If possible, place a barrier around the trees. Bulldozers are notorious for damaging trees. Besides skinning bark from tree trunks, their tracks severely damage tree roots which are close to the surface. Place a simple wooden fence around the tree. Inexpensive or scrap lumber will do. Snow fencing, although more expensive, is easy to install. The fence should enclose an area at least five feet out from the tree trunk. Erect the fence before the bulldozer arrives and leave it up until the last piece of equipment has left the area.


If erecting a barrier around the trees is impractical, marking the trees may help save them from damage, if equipment operators are forewarned and reliable. A band of bright colored cloth, ribbon, or tape may be used to identify trees to be protected. The band should be placed around the trunk high enough to be seen from a distance and from all angles. It is important that all people involved be informed of the meaning of the marking.

Grade Changes


Tree roots need air water and minerals to survive. Few trees can survive with more than six inches of earth fill over the roots. The tree roots are literally suffocated with earth fill. The coarser the fill material, the better the chance for survival. Construction of a dry well around the tree trunk will provide some air circulation for the trees. Installation of a drain system in conjunction with the dry well is even better. Four-inch drain pipe is placed in a spoke-like fashion to drain water away from the tree before filling takes place. The dry well may be built of stones, brick, tile, concrete blocks or other material. It should be at least 12 to 18 inches away from the trunk of a large, slow-growing tree and up to 36 inches for younger fast-growing trees.


Lowering the natural ground level can seriously damage trees and shrubs. Most of the plant roots are in the upper 12 inches of the soil and cuts of only 2-3 inches can cause serious injury. To protect the roots it may be necessary to terrace the immediate area around the plants to be saved. If roots are exposed, construction of retaining walls may be needed to keep the soil in place. Plants can also be preserved by leaving them on an undisturbed, gently sloping mound. To increase the chances for survival, it is best to limit grade changes and other soil disturbances to areas outside the dripline of the plant.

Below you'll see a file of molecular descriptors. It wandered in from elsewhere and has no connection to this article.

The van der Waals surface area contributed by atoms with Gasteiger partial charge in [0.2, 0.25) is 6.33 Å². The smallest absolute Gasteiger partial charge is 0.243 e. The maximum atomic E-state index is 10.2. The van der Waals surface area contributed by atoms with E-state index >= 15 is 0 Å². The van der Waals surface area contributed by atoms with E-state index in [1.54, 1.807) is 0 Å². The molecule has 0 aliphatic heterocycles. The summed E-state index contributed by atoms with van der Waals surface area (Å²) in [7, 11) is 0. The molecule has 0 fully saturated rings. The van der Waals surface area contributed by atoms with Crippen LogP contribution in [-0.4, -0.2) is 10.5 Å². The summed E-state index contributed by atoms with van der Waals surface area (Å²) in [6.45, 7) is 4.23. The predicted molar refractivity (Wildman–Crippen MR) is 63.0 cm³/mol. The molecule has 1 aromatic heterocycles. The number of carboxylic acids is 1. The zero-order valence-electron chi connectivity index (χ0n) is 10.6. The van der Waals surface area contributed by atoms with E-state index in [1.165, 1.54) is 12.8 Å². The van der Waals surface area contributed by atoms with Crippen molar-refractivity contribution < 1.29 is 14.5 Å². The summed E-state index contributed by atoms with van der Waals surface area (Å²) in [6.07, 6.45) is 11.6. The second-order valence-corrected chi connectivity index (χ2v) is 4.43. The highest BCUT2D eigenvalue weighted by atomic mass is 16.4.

Protect trees and other plants when excavating for tile, water, and sewer lines. Where possible, the trenches should be routed around trees and large shrubs. When this is not possible, it is best to tunnel under them. This can be done with hand tools or with power augers. If it is not possible to route the trench around plants to be saved, then the following should be observed:
  • Cut as few roots as possible. When you have to cut - cut clean. Paint cut root ends with a wood dressing like asphalt base paint.
  • Backfill the trench as soon as possible.
  • Tunnel beneath root systems as close to the center of the main trunk as possible to preserve most of the important feeder roots.

Common Trouble Points

Some problems that can be encountered with trees are:
  • Maple, Dogwood, Eastern hemlock, Eastern red cedar and Douglas fir do not readily adjust to changes in environment. Special care should be taken to protect these trees.
  • Maples, and willows have water-seeking roots. These can cause trouble in sewer lines and filter fields. On the other hand, they thrive in high moisture conditions that other trees would succumb to.
  • Thinning operations can cause serious disease problems. Disease can become established through damaged limbs, trunks, roots, and freshly cut stumps. Diseased and weakened trees are also susceptible to insect attack.


Inspect flagged areas regularly to make sure flagging has not been removed. If tree roots have been exposed or injured, re-cover and/or seal them.


Washington State Department of Ecology, Stormwater Management Manual for the Puget Sound Basin, Olympia, WA, February, 1992.

U.S. Department of Agriculture, Soil Conservation Service, Amherst, MA, Guidelines for Soil and Water Conservation in Urbanizing Areas of Massachusetts, October, 1977.